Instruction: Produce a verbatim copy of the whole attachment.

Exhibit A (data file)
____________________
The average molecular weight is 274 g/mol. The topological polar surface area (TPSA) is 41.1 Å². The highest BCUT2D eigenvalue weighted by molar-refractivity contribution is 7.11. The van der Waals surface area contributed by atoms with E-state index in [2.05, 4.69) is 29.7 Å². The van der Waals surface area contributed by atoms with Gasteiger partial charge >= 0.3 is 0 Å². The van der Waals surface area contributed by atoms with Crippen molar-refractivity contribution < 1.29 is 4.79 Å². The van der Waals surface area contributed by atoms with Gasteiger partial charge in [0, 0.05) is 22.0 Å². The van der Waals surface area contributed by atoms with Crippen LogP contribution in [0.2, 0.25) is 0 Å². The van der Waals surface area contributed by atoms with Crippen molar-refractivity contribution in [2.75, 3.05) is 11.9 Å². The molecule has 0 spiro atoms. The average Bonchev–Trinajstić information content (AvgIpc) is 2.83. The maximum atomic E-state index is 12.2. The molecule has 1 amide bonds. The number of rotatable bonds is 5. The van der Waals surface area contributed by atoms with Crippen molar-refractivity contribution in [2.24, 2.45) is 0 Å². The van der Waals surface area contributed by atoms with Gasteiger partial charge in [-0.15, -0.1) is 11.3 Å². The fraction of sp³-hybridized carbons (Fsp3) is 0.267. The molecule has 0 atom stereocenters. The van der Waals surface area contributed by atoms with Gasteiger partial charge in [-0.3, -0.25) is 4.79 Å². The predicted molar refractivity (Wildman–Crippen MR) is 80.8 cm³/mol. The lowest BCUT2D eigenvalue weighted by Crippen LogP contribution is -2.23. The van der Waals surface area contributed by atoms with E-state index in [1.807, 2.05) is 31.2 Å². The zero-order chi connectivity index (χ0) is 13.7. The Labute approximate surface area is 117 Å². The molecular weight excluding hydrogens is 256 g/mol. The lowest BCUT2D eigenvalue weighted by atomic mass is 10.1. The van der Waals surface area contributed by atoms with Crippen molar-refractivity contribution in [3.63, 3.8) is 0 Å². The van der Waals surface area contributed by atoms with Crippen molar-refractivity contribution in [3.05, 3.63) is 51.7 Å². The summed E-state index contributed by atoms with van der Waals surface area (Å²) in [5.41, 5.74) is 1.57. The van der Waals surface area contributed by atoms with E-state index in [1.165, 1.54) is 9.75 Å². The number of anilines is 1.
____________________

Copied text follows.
The average molecular weight is 274 g/mol. The topological polar surface area (TPSA) is 41.1 Å². The highest BCUT2D eigenvalue weighted by molar-refractivity contribution is 7.11. The van der Waals surface area contributed by atoms with E-state index in [2.05, 4.69) is 29.7 Å². The van der Waals surface area contributed by atoms with Gasteiger partial charge >= 0.3 is 0 Å². The van der Waals surface area contributed by atoms with Crippen molar-refractivity contribution < 1.29 is 4.79 Å². The van der Waals surface area contributed by atoms with Gasteiger partial charge in [0, 0.05) is 22.0 Å². The van der Waals surface area contributed by atoms with Crippen LogP contribution in [0.2, 0.25) is 0 Å². The van der Waals surface area contributed by atoms with Crippen molar-refractivity contribution in [2.75, 3.05) is 11.9 Å². The molecule has 0 spiro atoms. The average Bonchev–Trinajstić information content (AvgIpc) is 2.83. The maximum atomic E-state index is 12.2. The molecule has 1 amide bonds. The number of rotatable bonds is 5. The van der Waals surface area contributed by atoms with Crippen molar-refractivity contribution in [2.24, 2.45) is 0 Å². The van der Waals surface area contributed by atoms with Gasteiger partial charge in [-0.15, -0.1) is 11.3 Å². The fraction of sp³-hybridized carbons (Fsp3) is 0.267. The molecule has 0 atom stereocenters. The van der Waals surface area contributed by atoms with Gasteiger partial charge in [-0.3, -0.25) is 4.79 Å². The predicted molar refractivity (Wildman–Crippen MR) is 80.8 cm³/mol. The lowest BCUT2D eigenvalue weighted by Crippen LogP contribution is -2.23. The van der Waals surface area contributed by atoms with E-state index in [1.807, 2.05) is 31.2 Å². The zero-order chi connectivity index (χ0) is 13.7. The Labute approximate surface area is 117 Å². The molecular weight excluding hydrogens is 256 g/mol. The lowest BCUT2D eigenvalue weighted by atomic mass is 10.1. The van der Waals surface area contributed by atoms with Crippen molar-refractivity contribution in [3.63, 3.8) is 0 Å². The van der Waals surface area contributed by atoms with Crippen molar-refractivity contribution in [3.05, 3.63) is 51.7 Å². The summed E-state index contributed by atoms with van der Waals surface area (Å²) in [5.41, 5.74) is 1.57. The van der Waals surface area contributed by atoms with E-state index in [1.165, 1.54) is 9.75 Å². The number of anilines is 1.